Bret Keisling: 11:55 2.5 to 4.6, am I right, from last year to this year?

Doug Schukar: 12:01 That is correct.

Bret Keisling: 12:01 Wow, Doug. Wow. So things were humming along and were you the sole shareholder, did you own 100% or did some people have a piece of it?

Doug Schukar: 12:13 I was. So, you know, it's an interesting concept. So my partner in crime, so to speak, is a lady by the name of Linda Pring who is our president. And she is who hired me into the business in 1989 in that story. And she was the single greatest mortgage mind I've ever known and still is to this day. And she never really wanted ownership. It was a great match because as it evolved and she taught me really everything I knew and really is largely to be credited for me becoming the number one loan officer in St. Louis for those 1990s and those years. She never wanted the ownership. And as I got to that point where I went through that window and they afforded me the opportunity to buy those assets, I did it flying solo. And what we realized was we were going to be a great match for eternity because she wanted to run a company as if she owned it. And I wanted to own a company and have somebody run it as if they owned it. And so it became a great match. She never wanted the ownership. I wanted one direct report, which would be her and she wanted everybody else. She wanted the control of the organization to be able to run it as she saw fit.

Bret Keisling: 13:23 At a certain point -- and we can talk a little bit about the ESOP -- but tee up for me, 100% shareholder you could keep going on forever, but you didn't. Can you, can you tell me what brought the transition up, around?

Doug Schukar: 13:40 Happy to! So I was the sole owner and it was going great. We'd been between that billion and a billion and a half mark for about 10 years. And then, it was interesting, what happened was, sadly, one of our largest competitors here in the St. Louis metropolitan area, which was another independent mortgage company, their primary stakeholder suddenly passed away of a heart ailment. And everybody kept asking me, does that hit home with you? And the answer was, it absolutely hit home with me because this gentleman was about three years younger than I was at the time. And he had two young kids and I have two young kids. And this was going back to 2015. And so it was interesting because some of our competitors here locally used that unfortunate situation as a recruiting tool. And while I understand the intentions of recruiting, and I understand that fear is a great motivator, I didn't agree with the tactic.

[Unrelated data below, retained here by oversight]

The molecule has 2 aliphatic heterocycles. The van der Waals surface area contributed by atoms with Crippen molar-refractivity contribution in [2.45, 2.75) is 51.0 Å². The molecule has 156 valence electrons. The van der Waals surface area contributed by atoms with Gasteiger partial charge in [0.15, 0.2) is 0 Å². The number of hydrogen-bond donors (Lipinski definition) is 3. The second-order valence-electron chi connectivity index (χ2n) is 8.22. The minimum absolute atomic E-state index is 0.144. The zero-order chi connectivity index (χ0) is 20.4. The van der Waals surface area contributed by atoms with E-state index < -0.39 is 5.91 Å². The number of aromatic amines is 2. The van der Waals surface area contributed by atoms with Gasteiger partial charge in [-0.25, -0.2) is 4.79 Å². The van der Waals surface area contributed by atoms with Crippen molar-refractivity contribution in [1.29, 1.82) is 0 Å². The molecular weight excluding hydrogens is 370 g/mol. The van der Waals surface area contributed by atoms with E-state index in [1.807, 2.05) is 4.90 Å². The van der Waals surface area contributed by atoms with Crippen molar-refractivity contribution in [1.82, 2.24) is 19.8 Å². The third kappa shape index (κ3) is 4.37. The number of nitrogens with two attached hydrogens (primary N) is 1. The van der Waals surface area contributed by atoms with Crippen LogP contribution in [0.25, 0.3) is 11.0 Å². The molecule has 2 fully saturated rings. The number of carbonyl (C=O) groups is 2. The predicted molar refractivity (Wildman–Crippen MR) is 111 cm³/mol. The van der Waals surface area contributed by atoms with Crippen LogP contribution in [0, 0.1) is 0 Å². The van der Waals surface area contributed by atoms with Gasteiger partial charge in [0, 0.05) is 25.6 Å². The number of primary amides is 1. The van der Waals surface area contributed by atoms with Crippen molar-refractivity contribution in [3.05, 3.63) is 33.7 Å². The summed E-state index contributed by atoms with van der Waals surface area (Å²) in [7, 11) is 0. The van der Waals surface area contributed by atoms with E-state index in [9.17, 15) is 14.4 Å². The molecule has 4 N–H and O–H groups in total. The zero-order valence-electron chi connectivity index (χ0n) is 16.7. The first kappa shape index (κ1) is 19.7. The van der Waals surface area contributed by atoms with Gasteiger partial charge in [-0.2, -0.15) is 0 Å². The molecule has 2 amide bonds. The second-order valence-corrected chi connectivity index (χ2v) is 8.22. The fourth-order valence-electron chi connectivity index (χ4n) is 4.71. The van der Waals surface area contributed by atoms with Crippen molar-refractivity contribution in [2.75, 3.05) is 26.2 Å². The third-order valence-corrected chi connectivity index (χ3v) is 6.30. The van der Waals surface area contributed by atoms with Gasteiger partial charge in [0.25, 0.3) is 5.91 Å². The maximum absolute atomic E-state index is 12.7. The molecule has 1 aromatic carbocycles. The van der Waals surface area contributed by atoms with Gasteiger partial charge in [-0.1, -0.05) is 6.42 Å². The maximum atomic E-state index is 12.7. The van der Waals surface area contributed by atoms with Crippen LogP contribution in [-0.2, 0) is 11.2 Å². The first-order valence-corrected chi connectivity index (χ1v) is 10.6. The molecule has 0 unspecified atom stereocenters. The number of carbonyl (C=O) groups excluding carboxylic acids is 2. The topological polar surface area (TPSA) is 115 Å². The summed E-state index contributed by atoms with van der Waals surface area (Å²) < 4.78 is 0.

Doug Schukar: 14:41 But the reality was they were getting an awful lot of our people to say, hey, what is your, what is your succession plan, Doug Schukar? What are you going to do with this company? What happens if something happens to you and you end up with a heart ailment? Or if Linda gets hit by the slop truck? What is our succession plan? And while I had all that done from an estate planning purposes, where actually Linda would run it and I had a family member and also another person who is currently one of our trustees to take over the decision-making engine of the organization. It wasn't the message that some of our people were wanting to hear. And so what happened was on January of 2016, one of our large branches in the neighboring county to St. Louis County, an area called Jefferson County, one of our branches picked up and walked out and they went to go work for another firm because clearly my succession plan wasn't what they thought it should be. And that really hit home. And I realized right away that, again, I wasn't born a serial entrepreneur, my ownership and pride of it while it's big, it really is not. And while I loved all the things we were doing, and I realized that there was just something bigger going on, but I didn't yet know what it was going to be.